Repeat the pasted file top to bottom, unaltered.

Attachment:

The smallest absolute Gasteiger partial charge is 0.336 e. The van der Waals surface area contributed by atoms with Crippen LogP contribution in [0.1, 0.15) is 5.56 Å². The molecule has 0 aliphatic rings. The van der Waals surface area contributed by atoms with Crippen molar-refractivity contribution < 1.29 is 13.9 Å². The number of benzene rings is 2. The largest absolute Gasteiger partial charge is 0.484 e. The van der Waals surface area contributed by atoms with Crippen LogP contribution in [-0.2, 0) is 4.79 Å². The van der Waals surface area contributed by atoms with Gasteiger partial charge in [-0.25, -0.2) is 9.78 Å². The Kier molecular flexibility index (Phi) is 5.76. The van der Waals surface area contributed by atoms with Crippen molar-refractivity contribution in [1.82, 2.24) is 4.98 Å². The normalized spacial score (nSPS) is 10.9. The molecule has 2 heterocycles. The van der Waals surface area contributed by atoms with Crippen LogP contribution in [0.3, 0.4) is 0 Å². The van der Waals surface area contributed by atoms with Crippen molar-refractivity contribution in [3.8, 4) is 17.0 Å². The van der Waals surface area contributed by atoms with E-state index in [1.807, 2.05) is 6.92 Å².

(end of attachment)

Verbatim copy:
The smallest absolute Gasteiger partial charge is 0.336 e. The van der Waals surface area contributed by atoms with Crippen LogP contribution in [0.1, 0.15) is 5.56 Å². The molecule has 0 aliphatic rings. The van der Waals surface area contributed by atoms with Crippen molar-refractivity contribution < 1.29 is 13.9 Å². The number of benzene rings is 2. The largest absolute Gasteiger partial charge is 0.484 e. The van der Waals surface area contributed by atoms with Crippen LogP contribution in [-0.2, 0) is 4.79 Å². The van der Waals surface area contributed by atoms with Gasteiger partial charge in [-0.25, -0.2) is 9.78 Å². The Kier molecular flexibility index (Phi) is 5.76. The van der Waals surface area contributed by atoms with Crippen molar-refractivity contribution in [1.82, 2.24) is 4.98 Å². The normalized spacial score (nSPS) is 10.9. The molecule has 2 heterocycles. The van der Waals surface area contributed by atoms with Crippen LogP contribution in [0.3, 0.4) is 0 Å². The van der Waals surface area contributed by atoms with Crippen molar-refractivity contribution in [3.8, 4) is 17.0 Å². The van der Waals surface area contributed by atoms with E-state index in [1.807, 2.05) is 6.92 Å².